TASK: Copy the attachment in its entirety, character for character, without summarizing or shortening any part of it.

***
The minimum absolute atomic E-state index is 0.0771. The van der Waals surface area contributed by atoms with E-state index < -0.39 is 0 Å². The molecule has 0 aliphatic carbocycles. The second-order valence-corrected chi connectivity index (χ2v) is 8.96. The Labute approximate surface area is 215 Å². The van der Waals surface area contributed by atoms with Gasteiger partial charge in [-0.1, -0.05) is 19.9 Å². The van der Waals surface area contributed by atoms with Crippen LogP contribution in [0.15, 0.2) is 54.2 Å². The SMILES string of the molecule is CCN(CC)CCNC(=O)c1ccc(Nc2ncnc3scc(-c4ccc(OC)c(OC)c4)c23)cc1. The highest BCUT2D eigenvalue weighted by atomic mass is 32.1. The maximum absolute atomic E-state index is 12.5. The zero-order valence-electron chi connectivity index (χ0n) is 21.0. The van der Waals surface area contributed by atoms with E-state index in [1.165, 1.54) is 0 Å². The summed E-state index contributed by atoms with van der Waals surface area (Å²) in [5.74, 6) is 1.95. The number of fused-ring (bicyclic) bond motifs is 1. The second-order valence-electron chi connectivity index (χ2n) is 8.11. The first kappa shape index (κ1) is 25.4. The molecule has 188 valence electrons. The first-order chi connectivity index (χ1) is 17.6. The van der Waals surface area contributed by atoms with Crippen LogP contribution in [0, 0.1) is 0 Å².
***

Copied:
The minimum absolute atomic E-state index is 0.0771. The van der Waals surface area contributed by atoms with E-state index < -0.39 is 0 Å². The molecule has 0 aliphatic carbocycles. The second-order valence-corrected chi connectivity index (χ2v) is 8.96. The Labute approximate surface area is 215 Å². The van der Waals surface area contributed by atoms with Gasteiger partial charge in [-0.1, -0.05) is 19.9 Å². The van der Waals surface area contributed by atoms with Crippen LogP contribution in [0.15, 0.2) is 54.2 Å². The SMILES string of the molecule is CCN(CC)CCNC(=O)c1ccc(Nc2ncnc3scc(-c4ccc(OC)c(OC)c4)c23)cc1. The highest BCUT2D eigenvalue weighted by atomic mass is 32.1. The maximum absolute atomic E-state index is 12.5. The zero-order valence-electron chi connectivity index (χ0n) is 21.0. The van der Waals surface area contributed by atoms with E-state index in [1.165, 1.54) is 0 Å². The summed E-state index contributed by atoms with van der Waals surface area (Å²) in [5.74, 6) is 1.95. The number of fused-ring (bicyclic) bond motifs is 1. The second-order valence-electron chi connectivity index (χ2n) is 8.11. The first kappa shape index (κ1) is 25.4. The molecule has 188 valence electrons. The first-order chi connectivity index (χ1) is 17.6. The van der Waals surface area contributed by atoms with Crippen LogP contribution in [0, 0.1) is 0 Å².